Prodromal Labor

When you’re pregnant and get contractions, it means the muscles of your uterus are tightening and releasing. The contractions help widen (dilate) your cervix to help your baby journey through the birth canal. All that usually signals that you’re about to go into labor.

But sometimes contractions don’t make your cervix change the way it would if your labor had started for real. Your doctor may describe this as uterine contractions without cervical change. Some people call this “prodromal labor” (prodromal means early signs). Others refer to it as “false labor.” But doctors avoid both terms because they consider them imprecise or misleading.

Prodromal Labor vs. True Labor

Unlike actual labor, contractions without cervical change don’t get you and your baby ready for delivery. Doctors don’t know what causes them. They can happen at different times in your pregnancy. Your contractions may be regular and might remind you of menstrual cramps. They shouldn’t get worse over time and will go away. Lying down or drinking water may help you stay comfortable until the contractions pass.

Braxton-Hicks contractions are another type that don’t change your cervix. They may come on less regularly than prodromal labor. You may have Braxton-Hicks contractions in the evening or after you’ve moved a lot. You might get one or two contractions an hour. They are more distinct and often may feel like tightening in one part of your womb. But you might not feel anything. Shifting your body or walking can help end the contractions.

Real labor, by contrast, usually happens in three stages. It starts with regular contractions. They can come every 5-15 minutes and last 60-90 seconds in the beginning. In the first stage of labor, your cervix opens and thins to let your baby move into the birth canal. A pink or bloody discharge may appear as this happens. This could be the mucus plug at the end of your cervix releasing. If you see heavy bleeding or your water breaks, call your doctor right away.

The first stage can last for 12-19 hours or less. You should give your doctor updates and they will tell you what to do next.

Over time, your contractions grow stronger, last longer, and happen more often as you move into the second stage of labor. You might feel cramps in your legs and lower back pressure.

Continued

How to Tell if You’re Really in Labor

Cervical change is the key sign that you’re in labor. But it can be hard for you to tell. Keeping track of your contractions and what they feel like can help you distinguish when your baby is ready to be born or if it’s a false alarm.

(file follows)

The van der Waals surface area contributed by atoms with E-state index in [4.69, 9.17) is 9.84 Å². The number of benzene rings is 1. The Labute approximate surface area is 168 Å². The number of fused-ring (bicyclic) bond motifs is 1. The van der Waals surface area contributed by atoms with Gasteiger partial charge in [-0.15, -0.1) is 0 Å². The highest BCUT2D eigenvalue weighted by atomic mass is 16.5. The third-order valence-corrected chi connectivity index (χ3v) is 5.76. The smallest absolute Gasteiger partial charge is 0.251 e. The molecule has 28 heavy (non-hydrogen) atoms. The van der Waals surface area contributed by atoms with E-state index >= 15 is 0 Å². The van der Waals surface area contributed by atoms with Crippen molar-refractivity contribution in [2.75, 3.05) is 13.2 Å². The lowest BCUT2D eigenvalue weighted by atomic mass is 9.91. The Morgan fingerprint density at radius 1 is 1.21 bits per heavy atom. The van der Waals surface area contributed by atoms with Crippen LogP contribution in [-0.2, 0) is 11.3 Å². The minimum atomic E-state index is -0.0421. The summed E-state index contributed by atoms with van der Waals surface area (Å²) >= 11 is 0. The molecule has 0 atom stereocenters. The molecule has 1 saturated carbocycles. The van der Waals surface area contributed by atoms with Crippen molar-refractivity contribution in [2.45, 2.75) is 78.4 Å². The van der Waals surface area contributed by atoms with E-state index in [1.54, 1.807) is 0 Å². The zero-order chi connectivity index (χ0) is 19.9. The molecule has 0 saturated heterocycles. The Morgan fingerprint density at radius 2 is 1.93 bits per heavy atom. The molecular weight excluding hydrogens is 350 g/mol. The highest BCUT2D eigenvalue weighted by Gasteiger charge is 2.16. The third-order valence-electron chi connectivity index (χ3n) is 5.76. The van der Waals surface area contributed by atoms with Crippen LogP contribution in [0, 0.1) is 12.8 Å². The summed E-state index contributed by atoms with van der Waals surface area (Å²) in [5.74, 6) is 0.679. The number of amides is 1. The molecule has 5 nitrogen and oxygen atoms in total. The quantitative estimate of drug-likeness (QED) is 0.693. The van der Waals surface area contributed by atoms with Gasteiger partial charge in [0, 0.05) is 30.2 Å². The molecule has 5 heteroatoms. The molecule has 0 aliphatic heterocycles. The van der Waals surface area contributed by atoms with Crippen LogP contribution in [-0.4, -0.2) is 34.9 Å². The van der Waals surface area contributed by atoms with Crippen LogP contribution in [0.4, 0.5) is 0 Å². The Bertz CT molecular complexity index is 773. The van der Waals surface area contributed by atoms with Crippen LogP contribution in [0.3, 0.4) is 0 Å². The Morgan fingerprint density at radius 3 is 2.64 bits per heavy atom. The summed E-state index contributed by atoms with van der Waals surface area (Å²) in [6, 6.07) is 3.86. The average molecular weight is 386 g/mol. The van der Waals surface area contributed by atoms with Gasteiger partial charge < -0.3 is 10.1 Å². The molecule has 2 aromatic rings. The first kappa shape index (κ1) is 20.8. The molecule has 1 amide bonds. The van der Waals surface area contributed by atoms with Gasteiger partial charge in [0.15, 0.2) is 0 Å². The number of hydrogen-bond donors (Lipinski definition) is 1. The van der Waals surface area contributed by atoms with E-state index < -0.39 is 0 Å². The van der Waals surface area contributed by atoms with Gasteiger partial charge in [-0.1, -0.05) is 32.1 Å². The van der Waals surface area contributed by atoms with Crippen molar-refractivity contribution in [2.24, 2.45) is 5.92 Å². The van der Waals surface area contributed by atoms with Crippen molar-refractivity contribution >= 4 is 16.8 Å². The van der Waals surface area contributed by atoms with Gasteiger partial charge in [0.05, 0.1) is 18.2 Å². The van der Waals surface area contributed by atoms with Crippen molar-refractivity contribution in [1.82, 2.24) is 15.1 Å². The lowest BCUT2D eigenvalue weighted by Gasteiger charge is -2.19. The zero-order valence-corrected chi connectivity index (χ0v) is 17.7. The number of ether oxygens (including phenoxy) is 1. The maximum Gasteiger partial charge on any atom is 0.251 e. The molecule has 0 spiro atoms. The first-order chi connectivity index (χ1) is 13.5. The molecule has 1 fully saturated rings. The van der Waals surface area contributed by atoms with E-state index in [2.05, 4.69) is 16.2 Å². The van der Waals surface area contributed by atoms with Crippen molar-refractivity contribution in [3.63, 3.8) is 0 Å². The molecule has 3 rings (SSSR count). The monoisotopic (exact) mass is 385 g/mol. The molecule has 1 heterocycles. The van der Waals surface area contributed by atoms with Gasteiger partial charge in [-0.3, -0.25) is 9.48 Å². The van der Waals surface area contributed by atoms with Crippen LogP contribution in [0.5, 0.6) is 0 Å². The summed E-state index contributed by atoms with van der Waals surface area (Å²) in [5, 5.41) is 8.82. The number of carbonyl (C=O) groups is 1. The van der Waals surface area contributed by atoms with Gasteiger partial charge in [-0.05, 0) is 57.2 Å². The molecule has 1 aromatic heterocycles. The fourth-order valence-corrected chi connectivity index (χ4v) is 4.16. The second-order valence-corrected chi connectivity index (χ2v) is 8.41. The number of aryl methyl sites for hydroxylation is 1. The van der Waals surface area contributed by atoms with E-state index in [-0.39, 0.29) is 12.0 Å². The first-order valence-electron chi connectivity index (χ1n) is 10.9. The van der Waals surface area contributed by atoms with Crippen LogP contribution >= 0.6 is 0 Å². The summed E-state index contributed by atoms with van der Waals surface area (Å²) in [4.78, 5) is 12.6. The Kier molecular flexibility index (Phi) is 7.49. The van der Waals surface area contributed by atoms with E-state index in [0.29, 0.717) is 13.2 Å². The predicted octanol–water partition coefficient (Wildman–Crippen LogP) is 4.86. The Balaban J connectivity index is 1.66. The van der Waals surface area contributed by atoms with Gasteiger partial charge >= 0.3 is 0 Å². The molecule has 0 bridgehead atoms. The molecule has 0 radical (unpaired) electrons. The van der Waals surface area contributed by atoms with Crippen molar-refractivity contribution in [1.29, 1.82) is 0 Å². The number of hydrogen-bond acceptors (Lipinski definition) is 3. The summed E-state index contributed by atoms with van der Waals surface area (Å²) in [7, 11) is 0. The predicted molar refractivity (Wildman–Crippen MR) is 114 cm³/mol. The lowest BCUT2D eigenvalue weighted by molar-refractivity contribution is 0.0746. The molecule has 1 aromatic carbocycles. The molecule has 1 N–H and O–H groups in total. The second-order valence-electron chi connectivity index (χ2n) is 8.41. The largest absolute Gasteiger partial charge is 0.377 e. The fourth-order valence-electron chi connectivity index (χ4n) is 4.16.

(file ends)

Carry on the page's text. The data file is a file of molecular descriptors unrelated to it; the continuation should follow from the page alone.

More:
Signs of contractions without cervical change include if they:

  • Don’t have a pattern
  • Get better when you rest, change positions, or drink water
  • Don’t get stronger
  • Start strong and then weaken
  • Don’t become more frequent

You may be in true labor and should call your doctor or go to the hospital if:

  • Your contractions last longer, become more painful, come every 5 minutes or less, and happen for more than an hour
  • Your belly, pelvis, and lower back hurt but changing positions doesn’t help
  • Your water breaks. This could be a small or large amount of liquid.
  • Pink, red, or brown discharge appears
  • You have a lot of vaginal bleeding
  • You have consistent, painful contractions before your 37th week. This could be preterm labor

If you still aren’t sure if you’re in labor, call your doctor. They may be able to give you pain medication and help you relax if you are worried.

WebMD Medical Reference Reviewed by Traci C. Johnson, MD on August 14, 2020

Sources

SOURCES:

M. Kathryn Menard, MD, MPH, Distinguished Professor of Obstetrics and Gynecology, Division of Maternal-Fetal Medicine, at the University of North Carolina School of Medicine, Chapel Hill.

Robert M. Silver, MD, Chair of the Department of Obstetrics & Gynecology at the University of Utah, and American Gynecological & Obstetrical Society council member.

Merck Manual: “Female Internal Genital Organs.”

U.S. Department of Health & Human Services, Office on Women's Health: “Labor and birth.”

Mayo Clinic: “Stages of labor and birth: Baby, it's time!”

American College of Obstetricians and Gynecologists: “How to Tell When Labor Begins.”

March of Dimes: “Contractions and Signs of Labor,” “Stages of Labor.”

© 2020 WebMD, LLC. All rights reserved.

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